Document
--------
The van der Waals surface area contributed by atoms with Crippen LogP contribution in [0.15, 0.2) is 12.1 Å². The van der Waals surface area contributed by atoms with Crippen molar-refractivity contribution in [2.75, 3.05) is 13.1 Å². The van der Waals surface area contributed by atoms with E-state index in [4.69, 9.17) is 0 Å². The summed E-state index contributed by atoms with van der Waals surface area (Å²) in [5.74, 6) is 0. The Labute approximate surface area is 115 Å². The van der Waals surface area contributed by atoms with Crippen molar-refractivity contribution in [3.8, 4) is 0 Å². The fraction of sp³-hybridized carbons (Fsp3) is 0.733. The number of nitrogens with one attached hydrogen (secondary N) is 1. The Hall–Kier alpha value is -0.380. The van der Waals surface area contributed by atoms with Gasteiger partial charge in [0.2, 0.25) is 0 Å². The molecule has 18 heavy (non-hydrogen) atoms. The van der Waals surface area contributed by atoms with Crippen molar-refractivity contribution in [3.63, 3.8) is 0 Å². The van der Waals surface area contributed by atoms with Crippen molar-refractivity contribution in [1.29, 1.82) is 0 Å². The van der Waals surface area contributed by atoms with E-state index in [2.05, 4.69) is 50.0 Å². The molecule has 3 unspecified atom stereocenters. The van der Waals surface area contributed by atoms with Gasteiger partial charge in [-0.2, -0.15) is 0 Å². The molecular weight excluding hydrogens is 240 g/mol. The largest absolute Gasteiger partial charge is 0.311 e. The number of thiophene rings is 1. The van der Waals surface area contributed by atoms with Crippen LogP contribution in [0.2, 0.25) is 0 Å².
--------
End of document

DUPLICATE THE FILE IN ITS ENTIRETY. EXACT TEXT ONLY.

The van der Waals surface area contributed by atoms with Crippen LogP contribution in [0.15, 0.2) is 12.1 Å². The van der Waals surface area contributed by atoms with Crippen molar-refractivity contribution in [2.75, 3.05) is 13.1 Å². The van der Waals surface area contributed by atoms with E-state index in [4.69, 9.17) is 0 Å². The summed E-state index contributed by atoms with van der Waals surface area (Å²) in [5.74, 6) is 0. The Labute approximate surface area is 115 Å². The van der Waals surface area contributed by atoms with Crippen molar-refractivity contribution in [3.8, 4) is 0 Å². The fraction of sp³-hybridized carbons (Fsp3) is 0.733. The number of nitrogens with one attached hydrogen (secondary N) is 1. The Hall–Kier alpha value is -0.380. The van der Waals surface area contributed by atoms with Gasteiger partial charge in [0.2, 0.25) is 0 Å². The molecule has 18 heavy (non-hydrogen) atoms. The van der Waals surface area contributed by atoms with Crippen molar-refractivity contribution in [3.63, 3.8) is 0 Å². The van der Waals surface area contributed by atoms with Crippen molar-refractivity contribution in [1.29, 1.82) is 0 Å². The van der Waals surface area contributed by atoms with E-state index in [2.05, 4.69) is 50.0 Å². The molecule has 3 unspecified atom stereocenters. The van der Waals surface area contributed by atoms with Gasteiger partial charge in [-0.2, -0.15) is 0 Å². The molecular weight excluding hydrogens is 240 g/mol. The largest absolute Gasteiger partial charge is 0.311 e. The number of thiophene rings is 1. The van der Waals surface area contributed by atoms with Crippen LogP contribution in [0.2, 0.25) is 0 Å².